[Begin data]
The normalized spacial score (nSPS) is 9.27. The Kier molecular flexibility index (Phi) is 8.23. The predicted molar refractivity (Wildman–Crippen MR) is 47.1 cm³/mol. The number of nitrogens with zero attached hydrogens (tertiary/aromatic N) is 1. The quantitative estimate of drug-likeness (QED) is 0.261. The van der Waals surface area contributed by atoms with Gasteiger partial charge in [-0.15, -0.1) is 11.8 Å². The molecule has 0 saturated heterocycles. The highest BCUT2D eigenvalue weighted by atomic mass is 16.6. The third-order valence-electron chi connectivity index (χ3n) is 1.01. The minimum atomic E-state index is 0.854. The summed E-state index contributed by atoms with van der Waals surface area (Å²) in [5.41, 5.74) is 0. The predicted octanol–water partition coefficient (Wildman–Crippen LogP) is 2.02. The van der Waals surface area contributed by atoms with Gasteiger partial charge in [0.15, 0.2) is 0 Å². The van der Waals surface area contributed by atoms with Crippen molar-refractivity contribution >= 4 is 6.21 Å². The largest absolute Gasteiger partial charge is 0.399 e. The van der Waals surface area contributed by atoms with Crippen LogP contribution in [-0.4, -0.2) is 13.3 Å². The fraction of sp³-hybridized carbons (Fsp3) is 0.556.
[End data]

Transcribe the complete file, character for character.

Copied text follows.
The normalized spacial score (nSPS) is 9.27. The Kier molecular flexibility index (Phi) is 8.23. The predicted molar refractivity (Wildman–Crippen MR) is 47.1 cm³/mol. The number of nitrogens with zero attached hydrogens (tertiary/aromatic N) is 1. The quantitative estimate of drug-likeness (QED) is 0.261. The van der Waals surface area contributed by atoms with Gasteiger partial charge in [-0.15, -0.1) is 11.8 Å². The molecule has 0 saturated heterocycles. The highest BCUT2D eigenvalue weighted by atomic mass is 16.6. The third-order valence-electron chi connectivity index (χ3n) is 1.01. The minimum atomic E-state index is 0.854. The summed E-state index contributed by atoms with van der Waals surface area (Å²) in [5.41, 5.74) is 0. The predicted octanol–water partition coefficient (Wildman–Crippen LogP) is 2.02. The van der Waals surface area contributed by atoms with Gasteiger partial charge in [0.15, 0.2) is 0 Å². The van der Waals surface area contributed by atoms with Crippen molar-refractivity contribution >= 4 is 6.21 Å². The largest absolute Gasteiger partial charge is 0.399 e. The van der Waals surface area contributed by atoms with Crippen LogP contribution in [-0.4, -0.2) is 13.3 Å². The fraction of sp³-hybridized carbons (Fsp3) is 0.556.